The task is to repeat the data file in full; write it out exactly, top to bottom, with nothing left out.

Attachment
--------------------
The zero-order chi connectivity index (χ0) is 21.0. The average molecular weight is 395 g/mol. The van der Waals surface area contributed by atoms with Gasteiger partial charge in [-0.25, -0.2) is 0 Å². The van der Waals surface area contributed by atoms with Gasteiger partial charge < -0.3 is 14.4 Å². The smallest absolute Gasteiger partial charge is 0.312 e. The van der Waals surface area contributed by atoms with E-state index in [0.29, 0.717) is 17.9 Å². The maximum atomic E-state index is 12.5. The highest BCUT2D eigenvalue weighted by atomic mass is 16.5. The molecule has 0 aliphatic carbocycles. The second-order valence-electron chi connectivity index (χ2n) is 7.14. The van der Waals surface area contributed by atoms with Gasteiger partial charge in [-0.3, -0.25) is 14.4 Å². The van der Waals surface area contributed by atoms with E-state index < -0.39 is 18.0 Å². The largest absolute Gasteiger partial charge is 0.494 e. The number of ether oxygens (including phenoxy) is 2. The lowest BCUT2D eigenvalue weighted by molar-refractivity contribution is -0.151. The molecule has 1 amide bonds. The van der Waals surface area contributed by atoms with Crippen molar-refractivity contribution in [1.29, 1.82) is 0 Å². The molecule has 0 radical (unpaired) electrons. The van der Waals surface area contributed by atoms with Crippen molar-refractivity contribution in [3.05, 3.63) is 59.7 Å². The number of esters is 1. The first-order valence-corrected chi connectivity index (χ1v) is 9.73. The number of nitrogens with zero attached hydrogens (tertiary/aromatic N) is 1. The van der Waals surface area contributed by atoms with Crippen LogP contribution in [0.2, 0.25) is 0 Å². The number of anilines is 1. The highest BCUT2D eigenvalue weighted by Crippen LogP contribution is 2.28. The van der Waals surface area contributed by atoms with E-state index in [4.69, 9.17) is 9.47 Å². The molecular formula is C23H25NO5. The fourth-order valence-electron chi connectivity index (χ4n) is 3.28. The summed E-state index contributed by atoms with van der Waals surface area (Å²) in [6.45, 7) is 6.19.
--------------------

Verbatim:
The zero-order chi connectivity index (χ0) is 21.0. The average molecular weight is 395 g/mol. The van der Waals surface area contributed by atoms with Gasteiger partial charge in [-0.25, -0.2) is 0 Å². The van der Waals surface area contributed by atoms with Gasteiger partial charge < -0.3 is 14.4 Å². The smallest absolute Gasteiger partial charge is 0.312 e. The van der Waals surface area contributed by atoms with E-state index in [0.29, 0.717) is 17.9 Å². The maximum atomic E-state index is 12.5. The highest BCUT2D eigenvalue weighted by atomic mass is 16.5. The molecule has 0 aliphatic carbocycles. The second-order valence-electron chi connectivity index (χ2n) is 7.14. The van der Waals surface area contributed by atoms with Gasteiger partial charge in [-0.3, -0.25) is 14.4 Å². The van der Waals surface area contributed by atoms with E-state index < -0.39 is 18.0 Å². The largest absolute Gasteiger partial charge is 0.494 e. The number of ether oxygens (including phenoxy) is 2. The lowest BCUT2D eigenvalue weighted by molar-refractivity contribution is -0.151. The molecule has 1 amide bonds. The van der Waals surface area contributed by atoms with Crippen molar-refractivity contribution in [1.29, 1.82) is 0 Å². The molecule has 0 radical (unpaired) electrons. The van der Waals surface area contributed by atoms with Crippen molar-refractivity contribution in [3.05, 3.63) is 59.7 Å². The number of esters is 1. The first-order valence-corrected chi connectivity index (χ1v) is 9.73. The number of nitrogens with zero attached hydrogens (tertiary/aromatic N) is 1. The van der Waals surface area contributed by atoms with Crippen LogP contribution in [0.2, 0.25) is 0 Å². The number of anilines is 1. The highest BCUT2D eigenvalue weighted by Crippen LogP contribution is 2.28. The van der Waals surface area contributed by atoms with E-state index in [4.69, 9.17) is 9.47 Å². The molecular formula is C23H25NO5. The fourth-order valence-electron chi connectivity index (χ4n) is 3.28. The summed E-state index contributed by atoms with van der Waals surface area (Å²) in [6.45, 7) is 6.19.